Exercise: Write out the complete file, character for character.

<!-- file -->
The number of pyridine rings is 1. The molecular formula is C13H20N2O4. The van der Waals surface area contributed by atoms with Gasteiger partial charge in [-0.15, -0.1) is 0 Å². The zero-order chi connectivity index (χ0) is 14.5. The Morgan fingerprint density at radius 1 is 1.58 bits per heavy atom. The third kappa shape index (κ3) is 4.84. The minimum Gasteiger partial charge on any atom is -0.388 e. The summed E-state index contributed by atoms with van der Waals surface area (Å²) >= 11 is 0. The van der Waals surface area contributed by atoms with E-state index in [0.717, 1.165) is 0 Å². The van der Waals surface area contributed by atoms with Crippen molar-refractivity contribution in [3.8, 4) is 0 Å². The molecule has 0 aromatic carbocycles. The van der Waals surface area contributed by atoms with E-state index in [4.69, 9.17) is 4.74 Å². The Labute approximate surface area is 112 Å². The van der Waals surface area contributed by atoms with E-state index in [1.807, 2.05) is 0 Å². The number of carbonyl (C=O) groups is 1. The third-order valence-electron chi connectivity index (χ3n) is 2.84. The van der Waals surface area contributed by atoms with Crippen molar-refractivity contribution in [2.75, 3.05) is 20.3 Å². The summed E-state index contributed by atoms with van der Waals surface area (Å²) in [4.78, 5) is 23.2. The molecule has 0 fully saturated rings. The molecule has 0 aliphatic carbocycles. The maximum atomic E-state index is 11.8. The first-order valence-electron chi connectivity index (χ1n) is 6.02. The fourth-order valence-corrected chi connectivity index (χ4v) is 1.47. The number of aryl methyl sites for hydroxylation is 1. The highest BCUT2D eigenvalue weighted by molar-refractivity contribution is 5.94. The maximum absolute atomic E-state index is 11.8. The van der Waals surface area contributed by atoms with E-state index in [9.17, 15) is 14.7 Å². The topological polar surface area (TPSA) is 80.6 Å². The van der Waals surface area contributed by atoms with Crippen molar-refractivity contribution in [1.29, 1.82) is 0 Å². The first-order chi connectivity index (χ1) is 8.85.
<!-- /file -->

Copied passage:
The number of pyridine rings is 1. The molecular formula is C13H20N2O4. The van der Waals surface area contributed by atoms with Gasteiger partial charge in [-0.15, -0.1) is 0 Å². The zero-order chi connectivity index (χ0) is 14.5. The Morgan fingerprint density at radius 1 is 1.58 bits per heavy atom. The third kappa shape index (κ3) is 4.84. The minimum Gasteiger partial charge on any atom is -0.388 e. The summed E-state index contributed by atoms with van der Waals surface area (Å²) >= 11 is 0. The van der Waals surface area contributed by atoms with E-state index in [0.717, 1.165) is 0 Å². The van der Waals surface area contributed by atoms with Crippen molar-refractivity contribution in [3.8, 4) is 0 Å². The molecule has 0 aromatic carbocycles. The van der Waals surface area contributed by atoms with E-state index in [4.69, 9.17) is 4.74 Å². The Labute approximate surface area is 112 Å². The van der Waals surface area contributed by atoms with E-state index in [1.807, 2.05) is 0 Å². The number of carbonyl (C=O) groups is 1. The third-order valence-electron chi connectivity index (χ3n) is 2.84. The van der Waals surface area contributed by atoms with Crippen molar-refractivity contribution in [2.75, 3.05) is 20.3 Å². The summed E-state index contributed by atoms with van der Waals surface area (Å²) in [4.78, 5) is 23.2. The molecule has 0 fully saturated rings. The molecule has 0 aliphatic carbocycles. The maximum atomic E-state index is 11.8. The first-order valence-electron chi connectivity index (χ1n) is 6.02. The fourth-order valence-corrected chi connectivity index (χ4v) is 1.47. The number of aryl methyl sites for hydroxylation is 1. The highest BCUT2D eigenvalue weighted by molar-refractivity contribution is 5.94. The maximum absolute atomic E-state index is 11.8. The van der Waals surface area contributed by atoms with E-state index in [9.17, 15) is 14.7 Å². The topological polar surface area (TPSA) is 80.6 Å². The van der Waals surface area contributed by atoms with Crippen molar-refractivity contribution in [1.29, 1.82) is 0 Å². The first-order chi connectivity index (χ1) is 8.85.